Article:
Res Publica - Journal of Undergraduate Research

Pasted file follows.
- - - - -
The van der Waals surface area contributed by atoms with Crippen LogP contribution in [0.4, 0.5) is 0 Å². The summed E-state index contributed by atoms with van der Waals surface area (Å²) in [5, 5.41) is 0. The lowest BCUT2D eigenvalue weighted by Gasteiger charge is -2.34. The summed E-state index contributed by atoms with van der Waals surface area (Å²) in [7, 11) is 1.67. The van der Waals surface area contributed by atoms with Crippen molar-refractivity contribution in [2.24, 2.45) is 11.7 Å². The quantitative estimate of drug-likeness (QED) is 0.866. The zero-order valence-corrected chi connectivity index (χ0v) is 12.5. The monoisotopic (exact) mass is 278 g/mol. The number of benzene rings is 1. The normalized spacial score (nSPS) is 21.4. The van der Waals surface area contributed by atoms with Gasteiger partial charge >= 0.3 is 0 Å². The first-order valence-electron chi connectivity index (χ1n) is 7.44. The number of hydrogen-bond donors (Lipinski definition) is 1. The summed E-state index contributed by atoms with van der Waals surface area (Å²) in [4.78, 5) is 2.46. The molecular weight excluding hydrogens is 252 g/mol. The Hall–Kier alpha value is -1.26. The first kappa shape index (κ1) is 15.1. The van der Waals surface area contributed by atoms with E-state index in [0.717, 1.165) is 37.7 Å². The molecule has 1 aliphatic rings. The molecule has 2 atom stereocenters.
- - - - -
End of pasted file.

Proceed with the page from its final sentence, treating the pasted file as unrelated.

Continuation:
The existing literature on women in politics has made it abundantly clear that women around the world are facing structural, cultural, and socioeconomic barriers to power in both the public and private spheres. Yet, despite these common obstacles women in some countries fare better than others. Within Latin America, an otherwise fairly homogenous region, there exists a large variation in the percent women’s representation in the national single or lower houses, from 6.7% (Belize) to 38.6% (Costa Rica). Possible hypotheses for this spread will be tested using data from the Latinobarómetro Survey, UNESCO, the Quota Project, and the Inter-parliamentary Union. Isolating the main causal factors for low female political representation will provide a framework for the next steps of the women’s movement for gender equality in Latin America. In the years since the implementation of quotas (either legislative or at the party level) in 16 of the 19 cases presented here, women’s representation has risen significantly in these nationstates. In accordance with the literature, all of the most successful country cases utilize a proportional representation list system. This study finds that the institutions and the dedication of the government in power to reinforce these institutions are the most significant factors in increasing the representation of women in the national parliaments of Latin America.